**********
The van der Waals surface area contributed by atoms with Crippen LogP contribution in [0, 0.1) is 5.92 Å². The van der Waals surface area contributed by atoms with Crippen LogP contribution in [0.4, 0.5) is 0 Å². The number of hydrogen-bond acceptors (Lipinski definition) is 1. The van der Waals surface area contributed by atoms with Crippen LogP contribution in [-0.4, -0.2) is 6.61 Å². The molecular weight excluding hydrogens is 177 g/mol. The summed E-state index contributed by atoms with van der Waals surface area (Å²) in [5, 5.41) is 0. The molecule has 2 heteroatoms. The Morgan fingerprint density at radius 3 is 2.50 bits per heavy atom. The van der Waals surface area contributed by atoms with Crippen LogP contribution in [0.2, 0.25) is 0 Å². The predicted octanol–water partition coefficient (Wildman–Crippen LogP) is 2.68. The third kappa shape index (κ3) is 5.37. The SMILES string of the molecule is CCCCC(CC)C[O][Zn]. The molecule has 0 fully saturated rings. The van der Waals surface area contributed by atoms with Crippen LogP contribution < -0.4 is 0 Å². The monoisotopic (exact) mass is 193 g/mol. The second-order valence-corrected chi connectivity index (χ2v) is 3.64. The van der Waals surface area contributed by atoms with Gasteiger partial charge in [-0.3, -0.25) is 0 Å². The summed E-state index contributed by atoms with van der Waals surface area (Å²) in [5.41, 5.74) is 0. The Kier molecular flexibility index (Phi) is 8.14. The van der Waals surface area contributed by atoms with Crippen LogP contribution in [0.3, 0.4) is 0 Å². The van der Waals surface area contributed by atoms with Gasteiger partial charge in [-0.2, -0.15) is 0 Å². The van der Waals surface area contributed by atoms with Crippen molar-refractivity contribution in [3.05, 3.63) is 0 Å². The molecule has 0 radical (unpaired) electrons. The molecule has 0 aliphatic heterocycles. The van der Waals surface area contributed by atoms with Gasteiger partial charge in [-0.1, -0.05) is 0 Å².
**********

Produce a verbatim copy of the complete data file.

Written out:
The van der Waals surface area contributed by atoms with Crippen LogP contribution in [0, 0.1) is 5.92 Å². The van der Waals surface area contributed by atoms with Crippen LogP contribution in [0.4, 0.5) is 0 Å². The number of hydrogen-bond acceptors (Lipinski definition) is 1. The van der Waals surface area contributed by atoms with Crippen LogP contribution in [-0.4, -0.2) is 6.61 Å². The molecular weight excluding hydrogens is 177 g/mol. The summed E-state index contributed by atoms with van der Waals surface area (Å²) in [5, 5.41) is 0. The molecule has 2 heteroatoms. The Morgan fingerprint density at radius 3 is 2.50 bits per heavy atom. The van der Waals surface area contributed by atoms with Crippen LogP contribution in [0.2, 0.25) is 0 Å². The predicted octanol–water partition coefficient (Wildman–Crippen LogP) is 2.68. The third kappa shape index (κ3) is 5.37. The SMILES string of the molecule is CCCCC(CC)C[O][Zn]. The molecule has 0 fully saturated rings. The van der Waals surface area contributed by atoms with Crippen LogP contribution < -0.4 is 0 Å². The monoisotopic (exact) mass is 193 g/mol. The second-order valence-corrected chi connectivity index (χ2v) is 3.64. The van der Waals surface area contributed by atoms with Gasteiger partial charge in [-0.3, -0.25) is 0 Å². The summed E-state index contributed by atoms with van der Waals surface area (Å²) in [5.41, 5.74) is 0. The Kier molecular flexibility index (Phi) is 8.14. The van der Waals surface area contributed by atoms with Crippen LogP contribution in [0.3, 0.4) is 0 Å². The van der Waals surface area contributed by atoms with Gasteiger partial charge in [-0.2, -0.15) is 0 Å². The van der Waals surface area contributed by atoms with Crippen molar-refractivity contribution in [3.05, 3.63) is 0 Å². The molecule has 0 radical (unpaired) electrons. The molecule has 0 aliphatic heterocycles. The van der Waals surface area contributed by atoms with Gasteiger partial charge in [-0.1, -0.05) is 0 Å².